With Space & Time it's as if the interim between then and now hasn't registered at all. On opening track 'Her New Master', a tape is heard winding into action, as if playing such a tape once again has unlocked the essence of Gemini and Claudine, and the track is a florid accompaniment to their reawakening. It's a fleet, wide-eyed introduction with the sampled enunciations of what sounds like a papal clergyman expressing benediction from a distance above incipient, amorphous shades of neo-classical grace.

'Belle's Bell' expands the enigmatic trace of a shadowplay narrative with a half-heard telephone conversation conducted in French ('ello Claudine?') eventually obscured by an ever swelling ambient-fog and bells which sound like the atmospheric commotion of buoys in a dock detecting some strange underwater presence. This is as good a time as any to emphasise the variance of the locations used for sourcing some of the sounds which frequent Space & Time. Nicaragua, Japan, England, Scotland, France and Wales have all in some way fed into the whole, a range which might account for the broad ambit that defines the record, from – for instance - a vaguely Orientalist cycle on 'Song For Ozu' to the playground rustle, hollow echo and undertone of Spanish soliloquy on 'Mata Laya Pata'.

Unstructured whimsicality, like an incidental, oddball lullaby characterises 'Mandy's Playroom', but it's only when we arrive at 'Horsebox Parade' does a quietly overwhelming affect – in tradition with the duo's finer moments on earlier records - begin to take shape. This continues on 'Moon Starer's Return', another interlude, but one that defies its brevity with a lush baroque procession, as if Joe Meek were to offer a 30th century version of 'Greensleeves'. Meanwhile 'Prayer For Vince' shares a similar mood, conveying the elevated feel of a score and thereby revealing some semblance of Turner's work as a soundtrack composer.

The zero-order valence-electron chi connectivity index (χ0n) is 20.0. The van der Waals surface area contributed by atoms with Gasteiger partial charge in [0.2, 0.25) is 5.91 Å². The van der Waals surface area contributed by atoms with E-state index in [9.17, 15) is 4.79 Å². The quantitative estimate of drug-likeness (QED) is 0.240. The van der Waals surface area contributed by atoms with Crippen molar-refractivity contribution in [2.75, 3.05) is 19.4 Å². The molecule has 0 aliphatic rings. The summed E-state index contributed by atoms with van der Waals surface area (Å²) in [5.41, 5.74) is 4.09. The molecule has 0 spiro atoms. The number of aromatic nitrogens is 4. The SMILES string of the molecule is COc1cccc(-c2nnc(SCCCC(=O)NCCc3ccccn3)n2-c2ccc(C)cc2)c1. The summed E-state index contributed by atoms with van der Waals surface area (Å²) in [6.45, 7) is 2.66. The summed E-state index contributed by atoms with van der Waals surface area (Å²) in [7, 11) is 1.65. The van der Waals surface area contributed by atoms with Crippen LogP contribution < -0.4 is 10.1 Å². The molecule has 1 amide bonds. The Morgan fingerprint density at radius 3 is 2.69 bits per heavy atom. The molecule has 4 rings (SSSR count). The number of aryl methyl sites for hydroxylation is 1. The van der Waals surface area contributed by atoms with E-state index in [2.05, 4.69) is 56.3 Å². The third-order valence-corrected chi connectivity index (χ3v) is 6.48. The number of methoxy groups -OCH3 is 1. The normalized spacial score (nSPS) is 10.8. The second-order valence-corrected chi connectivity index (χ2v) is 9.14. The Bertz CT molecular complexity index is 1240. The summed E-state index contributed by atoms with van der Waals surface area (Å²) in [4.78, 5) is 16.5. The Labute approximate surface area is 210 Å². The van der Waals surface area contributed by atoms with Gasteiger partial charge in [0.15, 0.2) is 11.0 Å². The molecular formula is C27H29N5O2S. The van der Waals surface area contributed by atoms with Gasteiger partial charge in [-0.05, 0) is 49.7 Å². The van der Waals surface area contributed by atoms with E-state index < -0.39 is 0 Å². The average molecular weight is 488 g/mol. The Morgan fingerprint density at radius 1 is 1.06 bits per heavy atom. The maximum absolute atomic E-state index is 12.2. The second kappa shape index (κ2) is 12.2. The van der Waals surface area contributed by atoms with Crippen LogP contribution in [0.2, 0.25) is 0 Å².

Yet due to the discursive course undertaken across these twenty four tracks, such qualities are more like nebulous tracings than categorical imprints. Just as an idea of where we're headed seems stable – in this case melancholic orchestral soundtrack-esque themes – disruptive vignettes derail proceedings, as on 'Shell-Like Cornice' and 'Mouth Popsicle Explosion', the former a chasm of furtive, overlapping whispers and the latter a strange stopgap of Didgeridoo-like derangement. It's perhaps what makes the record so appealing. It's an open, unpredictable book that seems to lead down one corridor before slipping into an altogether different one, yet these oblique wanderings still feel part of the same remote construction.